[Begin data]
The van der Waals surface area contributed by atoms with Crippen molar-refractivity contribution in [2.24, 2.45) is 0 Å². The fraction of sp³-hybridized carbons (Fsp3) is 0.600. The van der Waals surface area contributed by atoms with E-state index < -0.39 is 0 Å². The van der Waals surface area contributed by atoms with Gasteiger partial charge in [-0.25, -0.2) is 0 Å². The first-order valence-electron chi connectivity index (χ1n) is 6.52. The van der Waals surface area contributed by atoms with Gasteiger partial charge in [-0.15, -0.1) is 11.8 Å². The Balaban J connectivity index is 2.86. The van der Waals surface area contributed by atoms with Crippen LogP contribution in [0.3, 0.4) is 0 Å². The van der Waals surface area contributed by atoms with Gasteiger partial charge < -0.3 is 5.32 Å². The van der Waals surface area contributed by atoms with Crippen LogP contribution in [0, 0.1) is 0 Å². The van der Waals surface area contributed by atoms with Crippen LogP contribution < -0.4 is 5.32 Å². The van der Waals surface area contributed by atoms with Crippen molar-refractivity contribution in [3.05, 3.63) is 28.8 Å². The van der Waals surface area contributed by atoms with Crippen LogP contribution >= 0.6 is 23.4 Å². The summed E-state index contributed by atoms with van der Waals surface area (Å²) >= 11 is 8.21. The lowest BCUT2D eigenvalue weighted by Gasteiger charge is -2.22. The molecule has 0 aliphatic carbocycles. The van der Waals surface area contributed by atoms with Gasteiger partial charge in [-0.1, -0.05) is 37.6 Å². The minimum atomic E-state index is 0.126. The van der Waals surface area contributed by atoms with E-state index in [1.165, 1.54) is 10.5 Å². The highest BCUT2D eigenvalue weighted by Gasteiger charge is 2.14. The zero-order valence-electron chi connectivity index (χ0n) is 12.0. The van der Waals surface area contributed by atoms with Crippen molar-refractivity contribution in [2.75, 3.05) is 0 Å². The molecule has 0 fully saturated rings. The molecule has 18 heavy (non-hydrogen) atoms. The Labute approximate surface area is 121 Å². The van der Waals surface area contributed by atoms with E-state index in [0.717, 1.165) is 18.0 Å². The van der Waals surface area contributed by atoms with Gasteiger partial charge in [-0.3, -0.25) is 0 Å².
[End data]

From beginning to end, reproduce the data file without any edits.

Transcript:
The van der Waals surface area contributed by atoms with Crippen molar-refractivity contribution in [2.24, 2.45) is 0 Å². The fraction of sp³-hybridized carbons (Fsp3) is 0.600. The van der Waals surface area contributed by atoms with E-state index < -0.39 is 0 Å². The van der Waals surface area contributed by atoms with Gasteiger partial charge in [-0.25, -0.2) is 0 Å². The first-order valence-electron chi connectivity index (χ1n) is 6.52. The van der Waals surface area contributed by atoms with Gasteiger partial charge in [-0.15, -0.1) is 11.8 Å². The Balaban J connectivity index is 2.86. The van der Waals surface area contributed by atoms with Crippen LogP contribution in [0.3, 0.4) is 0 Å². The van der Waals surface area contributed by atoms with Gasteiger partial charge < -0.3 is 5.32 Å². The van der Waals surface area contributed by atoms with Crippen LogP contribution in [0, 0.1) is 0 Å². The van der Waals surface area contributed by atoms with Crippen LogP contribution < -0.4 is 5.32 Å². The van der Waals surface area contributed by atoms with Crippen molar-refractivity contribution in [3.05, 3.63) is 28.8 Å². The van der Waals surface area contributed by atoms with Crippen LogP contribution >= 0.6 is 23.4 Å². The summed E-state index contributed by atoms with van der Waals surface area (Å²) >= 11 is 8.21. The lowest BCUT2D eigenvalue weighted by Gasteiger charge is -2.22. The molecule has 0 aliphatic carbocycles. The van der Waals surface area contributed by atoms with Gasteiger partial charge in [-0.1, -0.05) is 37.6 Å². The minimum atomic E-state index is 0.126. The van der Waals surface area contributed by atoms with E-state index in [1.165, 1.54) is 10.5 Å². The highest BCUT2D eigenvalue weighted by Gasteiger charge is 2.14. The zero-order valence-electron chi connectivity index (χ0n) is 12.0. The van der Waals surface area contributed by atoms with Crippen molar-refractivity contribution in [2.75, 3.05) is 0 Å². The molecule has 0 fully saturated rings. The molecule has 18 heavy (non-hydrogen) atoms. The Labute approximate surface area is 121 Å². The van der Waals surface area contributed by atoms with E-state index in [0.717, 1.165) is 18.0 Å². The van der Waals surface area contributed by atoms with Gasteiger partial charge in [-0.3, -0.25) is 0 Å².